COMORBID ANXIETY AS A DIFFERENTIAL TREATMENT PREDICTOR FOR TELEPHONE VERSUS FACE-TO-FACE ADMINISTERED COGNITIVE BEHAVIORAL THERAPY FOR DEPRESSION


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Abstract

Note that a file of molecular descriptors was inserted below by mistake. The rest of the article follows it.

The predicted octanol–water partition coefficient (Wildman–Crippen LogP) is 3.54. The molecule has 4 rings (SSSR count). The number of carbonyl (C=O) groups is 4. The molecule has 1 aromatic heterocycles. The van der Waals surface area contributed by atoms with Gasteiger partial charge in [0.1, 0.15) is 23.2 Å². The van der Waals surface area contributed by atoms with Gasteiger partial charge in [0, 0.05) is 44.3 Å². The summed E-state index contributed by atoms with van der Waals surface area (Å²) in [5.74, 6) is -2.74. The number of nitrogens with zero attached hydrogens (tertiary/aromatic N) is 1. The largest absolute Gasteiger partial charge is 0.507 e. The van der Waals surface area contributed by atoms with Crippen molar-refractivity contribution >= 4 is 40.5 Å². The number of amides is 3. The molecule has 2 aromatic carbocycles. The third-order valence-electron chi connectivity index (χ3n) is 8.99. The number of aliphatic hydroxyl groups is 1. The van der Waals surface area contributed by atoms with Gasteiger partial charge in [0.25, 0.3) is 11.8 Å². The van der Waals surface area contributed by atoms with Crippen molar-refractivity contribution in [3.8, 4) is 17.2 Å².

Background:The present study examines the role of comorbid anxiety on depression outcomes for those receiving cognitive behavioral therapy (CBT) for depression by telephone (T-CBT) or face-to-face (FtF-CBT).Methods:Three hundred twenty-five participants were randomized to T-CBT or FtF-CBT. Comorbid anxiety was measured using the Mini International Neuropsychiatric Interview and Generalized Anxiety Disorder 7. Depression was measured using the Hamilton Rating Scale for Depression and Patient Health Questionnaire 9.Results:A hierarchical model including the two-way interaction of treatment assignment and anxiety status indicated a significant effect for all outcome variables (Ps < .05). Post hoc t tests indicated T-CBT participants with comorbid anxiety disorders had significantly higher symptom severity over time compared to their T-CBT counterparts without anxiety (Ps < .001) and FtF-CBT counterparts with comorbid anxiety (Ps < .003). There were no significant differences in outcomes between those with and without comorbid anxiety disorders receiving FtF-CBT, or between T-CBT and FtF-CBT among those without comorbid anxiety disorders.Conclusions:The findings indicate that the presence of baseline anxiety impacts the overall effect of T-CBT for the treatment of depression.

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